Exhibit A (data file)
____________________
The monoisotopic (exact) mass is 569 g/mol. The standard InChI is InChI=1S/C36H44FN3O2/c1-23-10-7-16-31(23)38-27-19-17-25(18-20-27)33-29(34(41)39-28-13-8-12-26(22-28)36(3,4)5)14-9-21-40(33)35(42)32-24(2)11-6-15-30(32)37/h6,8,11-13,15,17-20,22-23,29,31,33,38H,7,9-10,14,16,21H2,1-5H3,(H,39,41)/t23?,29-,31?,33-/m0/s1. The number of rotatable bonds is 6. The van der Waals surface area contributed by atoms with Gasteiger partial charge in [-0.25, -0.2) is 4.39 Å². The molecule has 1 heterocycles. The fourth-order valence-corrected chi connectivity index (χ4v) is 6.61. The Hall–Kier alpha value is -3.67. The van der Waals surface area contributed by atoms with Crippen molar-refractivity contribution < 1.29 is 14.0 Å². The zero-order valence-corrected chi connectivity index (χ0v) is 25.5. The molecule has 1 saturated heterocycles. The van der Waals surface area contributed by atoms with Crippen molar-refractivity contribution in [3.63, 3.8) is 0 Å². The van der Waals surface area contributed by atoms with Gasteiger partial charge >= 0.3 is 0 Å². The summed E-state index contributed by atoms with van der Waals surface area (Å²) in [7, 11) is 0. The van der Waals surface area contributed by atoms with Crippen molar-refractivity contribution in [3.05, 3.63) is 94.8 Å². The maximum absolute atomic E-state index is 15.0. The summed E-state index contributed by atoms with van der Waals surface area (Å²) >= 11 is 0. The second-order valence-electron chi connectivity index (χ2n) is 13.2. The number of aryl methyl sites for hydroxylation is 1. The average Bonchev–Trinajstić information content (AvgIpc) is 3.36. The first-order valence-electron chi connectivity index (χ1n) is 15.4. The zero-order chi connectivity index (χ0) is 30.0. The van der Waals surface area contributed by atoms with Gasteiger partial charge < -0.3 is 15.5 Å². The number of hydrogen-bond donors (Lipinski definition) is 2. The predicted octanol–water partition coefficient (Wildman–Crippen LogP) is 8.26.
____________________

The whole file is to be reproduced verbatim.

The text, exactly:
The monoisotopic (exact) mass is 569 g/mol. The standard InChI is InChI=1S/C36H44FN3O2/c1-23-10-7-16-31(23)38-27-19-17-25(18-20-27)33-29(34(41)39-28-13-8-12-26(22-28)36(3,4)5)14-9-21-40(33)35(42)32-24(2)11-6-15-30(32)37/h6,8,11-13,15,17-20,22-23,29,31,33,38H,7,9-10,14,16,21H2,1-5H3,(H,39,41)/t23?,29-,31?,33-/m0/s1. The number of rotatable bonds is 6. The van der Waals surface area contributed by atoms with Gasteiger partial charge in [-0.25, -0.2) is 4.39 Å². The molecule has 1 heterocycles. The fourth-order valence-corrected chi connectivity index (χ4v) is 6.61. The Hall–Kier alpha value is -3.67. The van der Waals surface area contributed by atoms with Crippen molar-refractivity contribution < 1.29 is 14.0 Å². The zero-order valence-corrected chi connectivity index (χ0v) is 25.5. The molecule has 1 saturated heterocycles. The van der Waals surface area contributed by atoms with Crippen molar-refractivity contribution in [3.63, 3.8) is 0 Å². The van der Waals surface area contributed by atoms with Gasteiger partial charge >= 0.3 is 0 Å². The summed E-state index contributed by atoms with van der Waals surface area (Å²) in [7, 11) is 0. The van der Waals surface area contributed by atoms with Crippen molar-refractivity contribution in [3.05, 3.63) is 94.8 Å². The maximum absolute atomic E-state index is 15.0. The summed E-state index contributed by atoms with van der Waals surface area (Å²) >= 11 is 0. The second-order valence-electron chi connectivity index (χ2n) is 13.2. The number of aryl methyl sites for hydroxylation is 1. The average Bonchev–Trinajstić information content (AvgIpc) is 3.36. The first-order valence-electron chi connectivity index (χ1n) is 15.4. The zero-order chi connectivity index (χ0) is 30.0. The van der Waals surface area contributed by atoms with Gasteiger partial charge < -0.3 is 15.5 Å². The number of hydrogen-bond donors (Lipinski definition) is 2. The predicted octanol–water partition coefficient (Wildman–Crippen LogP) is 8.26.